Macklemore leaves positive impact on mainstream music
Within the past year, Macklemore has become one of the most popular artists in America’s mainstream music scene, and all I have to say is thank God. His inspirational lyrics, creative collaborations and his ability to relate to a wide audience, without question, sets him apart from the masses.
There is no doubt that most of the music you hear today, whether it is on the radio or at the bars, is catchy and provokes a sense of urgency to dance. It is well-produced and well-crafted, but just because music is well-crafted and produced does not mean it is a portrayal of what’s on the minds of today’s generation — unless the only things on our mind are drugs, sex and money. And if you don’t know what I’m talking about, see Justin Timberlake’s “Pusher Love Girl.” Without question, it is one of my favorite songs of the year, but check out these lyrics: “My heroine, my cocaine/My plum wine/My MDMA, I’m hopped upon it/It won’t go away/And I can’t wait ‘til I get home to get you in my veins.”
Timberlake’s album “The 20/20 Experience” is a masterpiece. The production quality is out of this world and just simply knowing that the modern-day king of pop’s name is on the cover makes it an instant success. No song has instilled in me the longing to dance as much as Daft Punk’s “Get Lucky” and Robin Thicke’s “Blurred Lines.” Well, need I say more?
But I was never much of a lyrics guy. So long as the music had good instrumentals, a sick beat and an awesome melody then I was a happy camper — until Macklemore became famous.
Due to my interests in writing about political and controversial issues, and strong advocacy of LGBTQA issues, one could only assume my reaction the first time I heard Macklemore and Ryan Lewis’, “Same Love,” only because I was told to listen to the lyrics specifically. This was before the song went mainstream (hipster, I know).
With powerful lyrics like, “America the brave still fears what we don’t know/And God loves all his children is somehow forgotten/But we paraphrase a book written 3500 years ago,” and resonating hook sung by the incredibly talented Mary Lambert, “And I can’t change/Even if I tried/Even if I wanted to,” I thought to myself, wow! How cool would it be if this made it on the radio someday? I figured it wouldn’t because it’s political and invokes some religious ideals. And what are two of the most divisive topics of our time? Politics and religion. Well, lo and behold, it did. And it became one of the most popular songs around the world.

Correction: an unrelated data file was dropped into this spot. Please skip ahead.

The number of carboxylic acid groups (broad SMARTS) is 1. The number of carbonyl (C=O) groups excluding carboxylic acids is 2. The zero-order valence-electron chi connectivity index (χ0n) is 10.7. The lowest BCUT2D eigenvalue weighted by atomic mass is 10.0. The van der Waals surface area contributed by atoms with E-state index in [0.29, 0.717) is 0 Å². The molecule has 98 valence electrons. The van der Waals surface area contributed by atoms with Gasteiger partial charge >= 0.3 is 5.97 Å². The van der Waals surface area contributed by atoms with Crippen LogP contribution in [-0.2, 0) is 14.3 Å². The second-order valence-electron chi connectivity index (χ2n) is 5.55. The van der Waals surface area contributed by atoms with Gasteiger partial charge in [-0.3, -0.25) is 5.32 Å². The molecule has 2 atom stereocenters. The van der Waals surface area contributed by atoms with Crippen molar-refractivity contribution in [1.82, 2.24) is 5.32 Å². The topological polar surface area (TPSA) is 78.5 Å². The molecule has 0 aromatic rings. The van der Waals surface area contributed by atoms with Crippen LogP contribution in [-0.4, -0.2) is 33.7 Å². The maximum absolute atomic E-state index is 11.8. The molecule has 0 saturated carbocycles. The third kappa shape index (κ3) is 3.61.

Once I started seeking out and appreciating lyrics in music, I noticed that much of the music I listened to had lyrics that left me disillusioned and disenchanted. Not only due to their lack of substance, but because of the messages that are being portrayed to the public. Boys, women are not animals that you domesticate, and no, you cannot successfully get with them by repeatedly telling them, “I know you want it.” That’s gross. And perverted.
When I listened to more of Macklemore’s music, though, I realized that most of his lyrics had strong messages he is trying to convey. Ranging from the dirty politics in Washington, D.C., and money’s influence on people, to how he overcame the struggles of being an alcoholic and drug addict, he managed to make music with substance and music that’s popular. He’s not making music to create hits, but instead making music to create a platform of his beliefs and share what’s important to him.
Music has the power to influence the lives and minds of millions of people — including some of the most influential. But why would you want 13 and 14-year-old children reciting the words of Thicke’s “Blurred Lines”? Wouldn’t it be much more desirable for them to recite lyrics from songs like “Same Love” or, shockingly enough, “Roar” by Katy Perry? For them to learn that as long as you work through adversity, you’ll accomplish something worthwhile. With a platform of that size, I’d hope most artists want to create music that not only entertains, but that matters.
Trying to find what Macklemore stands for doesn’t take much. You don’t need to sift through YouTube videos and interviews to see what he really believes in; it’s in his music. But to procrastinate from doing homework, I looked up some interviews anyway, and I’m not surprised to see that his interviews and lyrics in his music reflect one another:
“I want to be someone who is respected and not just in terms of my music. I want to be respected in terms of the way that I treat people ... music is my creative outlet in terms of expressing what is important to me; what has importance, what has a value. And I wanna be respected for that.”
Yes, music is subjective, but I share his sentiment as to what music should be. Music is a creative outlet to express what’s important, what has importance and what has value. It’s a reflection of the artist. If things like drugs, sex and money are things today’s mainstream artists value then I encourage them to see what type of impact they’re leaving on society, if any.
Matt is a sophomore in LAS. He can be reached at firstname.lastname@example.org. Follow him on Twitter @matthewpasquini.
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